I was exhausted from the long labor and the birth and the drugs, and they were concerned that I was nursing enough, and for long enough. Their faces blur together in my mind now, but I can hear them saying “at least ten minutes on each side” over and over and over again.

At some point, we had what I considered to be a really successful nursing session. I proudly told that next lactation consultant to grab my breast that our last nursing session had lasted way more than ten minutes on each side! “It was more like twenty on the one side, honestly it might have been longer.”

“Oh no.” she was suddenly stern, “that’s too long.”

I felt like it was probably fine, and the next lactation consultant in the army confirmed that it was probably fine. But it turned out to be foreshadowing, in a kind of way. Because my child eats a lot. He eats a lot, he eats often, and he eats for long stretches. And sure, it’s varied throughout his life, but more or less, it’s always been this way.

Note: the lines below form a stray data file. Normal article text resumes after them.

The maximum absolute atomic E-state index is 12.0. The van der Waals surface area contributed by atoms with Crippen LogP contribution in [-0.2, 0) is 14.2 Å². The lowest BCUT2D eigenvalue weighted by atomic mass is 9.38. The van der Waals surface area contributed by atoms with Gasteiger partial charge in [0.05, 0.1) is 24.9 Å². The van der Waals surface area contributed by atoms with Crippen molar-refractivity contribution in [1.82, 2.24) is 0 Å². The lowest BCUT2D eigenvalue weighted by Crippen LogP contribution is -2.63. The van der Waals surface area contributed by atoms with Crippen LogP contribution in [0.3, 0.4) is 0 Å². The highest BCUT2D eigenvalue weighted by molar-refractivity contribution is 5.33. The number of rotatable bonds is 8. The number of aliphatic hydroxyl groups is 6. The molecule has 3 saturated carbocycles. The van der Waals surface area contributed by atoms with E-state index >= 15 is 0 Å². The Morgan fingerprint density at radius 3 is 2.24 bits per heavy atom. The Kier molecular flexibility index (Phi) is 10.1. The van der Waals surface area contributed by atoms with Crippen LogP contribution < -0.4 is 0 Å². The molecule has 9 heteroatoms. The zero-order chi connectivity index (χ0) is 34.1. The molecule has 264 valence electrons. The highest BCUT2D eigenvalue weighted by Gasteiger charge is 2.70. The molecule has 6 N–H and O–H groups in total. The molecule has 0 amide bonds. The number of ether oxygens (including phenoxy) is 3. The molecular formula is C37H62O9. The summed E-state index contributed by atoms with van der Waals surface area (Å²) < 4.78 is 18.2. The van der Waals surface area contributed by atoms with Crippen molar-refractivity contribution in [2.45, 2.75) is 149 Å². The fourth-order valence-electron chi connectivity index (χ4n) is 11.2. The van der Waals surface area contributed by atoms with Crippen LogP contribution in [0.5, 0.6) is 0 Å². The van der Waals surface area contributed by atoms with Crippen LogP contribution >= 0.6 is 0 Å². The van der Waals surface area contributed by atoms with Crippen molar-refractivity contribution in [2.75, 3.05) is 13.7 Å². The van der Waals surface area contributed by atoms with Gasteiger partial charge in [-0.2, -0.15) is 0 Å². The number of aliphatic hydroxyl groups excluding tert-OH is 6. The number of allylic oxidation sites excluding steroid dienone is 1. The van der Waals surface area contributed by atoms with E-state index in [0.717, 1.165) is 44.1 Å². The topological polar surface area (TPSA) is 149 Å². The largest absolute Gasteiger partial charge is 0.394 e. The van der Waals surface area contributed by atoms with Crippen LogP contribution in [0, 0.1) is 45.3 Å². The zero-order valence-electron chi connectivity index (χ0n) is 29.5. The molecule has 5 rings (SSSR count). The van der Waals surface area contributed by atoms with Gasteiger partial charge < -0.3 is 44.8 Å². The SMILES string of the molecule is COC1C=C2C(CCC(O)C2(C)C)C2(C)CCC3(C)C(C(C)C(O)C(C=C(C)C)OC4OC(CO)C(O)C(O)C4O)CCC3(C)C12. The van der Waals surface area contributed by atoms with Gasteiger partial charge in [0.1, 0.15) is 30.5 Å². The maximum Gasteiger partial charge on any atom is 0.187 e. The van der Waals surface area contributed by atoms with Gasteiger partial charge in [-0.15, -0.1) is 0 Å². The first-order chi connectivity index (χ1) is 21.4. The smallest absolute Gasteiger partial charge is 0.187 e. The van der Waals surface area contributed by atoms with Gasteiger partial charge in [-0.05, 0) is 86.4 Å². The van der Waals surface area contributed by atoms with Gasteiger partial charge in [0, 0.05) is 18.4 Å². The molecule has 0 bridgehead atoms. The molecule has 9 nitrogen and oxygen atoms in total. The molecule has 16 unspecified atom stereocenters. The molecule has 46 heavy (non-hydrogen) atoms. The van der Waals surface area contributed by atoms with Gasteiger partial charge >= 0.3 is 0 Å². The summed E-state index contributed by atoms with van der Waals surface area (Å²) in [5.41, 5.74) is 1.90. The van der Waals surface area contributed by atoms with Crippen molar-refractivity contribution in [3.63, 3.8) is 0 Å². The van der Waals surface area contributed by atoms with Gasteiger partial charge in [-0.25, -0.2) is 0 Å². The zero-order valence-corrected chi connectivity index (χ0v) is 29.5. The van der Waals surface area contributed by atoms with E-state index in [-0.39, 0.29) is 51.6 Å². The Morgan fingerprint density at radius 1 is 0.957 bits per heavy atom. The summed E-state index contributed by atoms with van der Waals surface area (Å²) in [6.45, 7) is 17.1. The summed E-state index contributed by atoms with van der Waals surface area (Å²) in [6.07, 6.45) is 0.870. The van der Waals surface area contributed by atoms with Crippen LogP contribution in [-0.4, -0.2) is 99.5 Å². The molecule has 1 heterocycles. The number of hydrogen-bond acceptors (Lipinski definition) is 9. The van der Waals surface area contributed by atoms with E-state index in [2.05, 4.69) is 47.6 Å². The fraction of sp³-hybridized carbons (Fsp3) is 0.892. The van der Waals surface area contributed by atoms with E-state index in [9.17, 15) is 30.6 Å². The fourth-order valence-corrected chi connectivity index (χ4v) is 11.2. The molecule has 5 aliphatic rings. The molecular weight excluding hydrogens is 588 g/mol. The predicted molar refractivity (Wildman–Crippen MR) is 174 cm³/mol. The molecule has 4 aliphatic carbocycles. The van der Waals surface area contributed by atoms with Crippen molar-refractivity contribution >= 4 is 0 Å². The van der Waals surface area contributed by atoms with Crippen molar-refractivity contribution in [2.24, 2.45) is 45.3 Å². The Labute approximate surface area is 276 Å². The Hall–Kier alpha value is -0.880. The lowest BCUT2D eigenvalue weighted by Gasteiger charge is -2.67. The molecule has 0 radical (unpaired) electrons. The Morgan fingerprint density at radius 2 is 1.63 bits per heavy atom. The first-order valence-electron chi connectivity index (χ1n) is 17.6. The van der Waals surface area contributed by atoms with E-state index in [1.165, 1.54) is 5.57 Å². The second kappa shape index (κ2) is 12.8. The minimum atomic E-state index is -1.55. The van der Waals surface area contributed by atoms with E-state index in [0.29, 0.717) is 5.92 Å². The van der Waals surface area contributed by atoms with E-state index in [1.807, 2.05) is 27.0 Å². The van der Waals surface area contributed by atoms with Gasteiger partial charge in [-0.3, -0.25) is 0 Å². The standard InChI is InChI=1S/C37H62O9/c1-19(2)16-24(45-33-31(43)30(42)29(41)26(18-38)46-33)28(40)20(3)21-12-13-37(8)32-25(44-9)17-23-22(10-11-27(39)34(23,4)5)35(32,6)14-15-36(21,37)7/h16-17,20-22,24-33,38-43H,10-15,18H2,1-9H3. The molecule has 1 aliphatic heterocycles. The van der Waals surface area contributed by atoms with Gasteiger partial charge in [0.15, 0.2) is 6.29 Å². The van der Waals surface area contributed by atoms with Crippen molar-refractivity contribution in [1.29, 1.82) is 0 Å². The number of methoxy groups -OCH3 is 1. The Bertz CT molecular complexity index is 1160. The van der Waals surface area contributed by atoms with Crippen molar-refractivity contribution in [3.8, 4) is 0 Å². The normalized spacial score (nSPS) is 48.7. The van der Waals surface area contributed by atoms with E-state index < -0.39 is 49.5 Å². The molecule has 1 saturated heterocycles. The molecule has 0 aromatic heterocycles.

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***

Breastfeeding, or chestfeeding, as many nursing transgender and gender nonconforming people prefer, is a choice. It isn’t a choice everyone has the luxury and privilege of making, especially here in the States where crappy parental leave policies and hostile work places often make it a non-option. Paradoxically, in other parts of the world, lack of access to clean water and formula makes it a choice many don’t have the luxury of making as well, just in the other direction. But for me, and for many others, breastfeeding is a choice. It should be a choice. No one should be required to do something with their own body that they don’t consent to, and my friends who have chosen to feed formula instead are every bit as wonderful of parents as those of us who feed our children from our own bodies.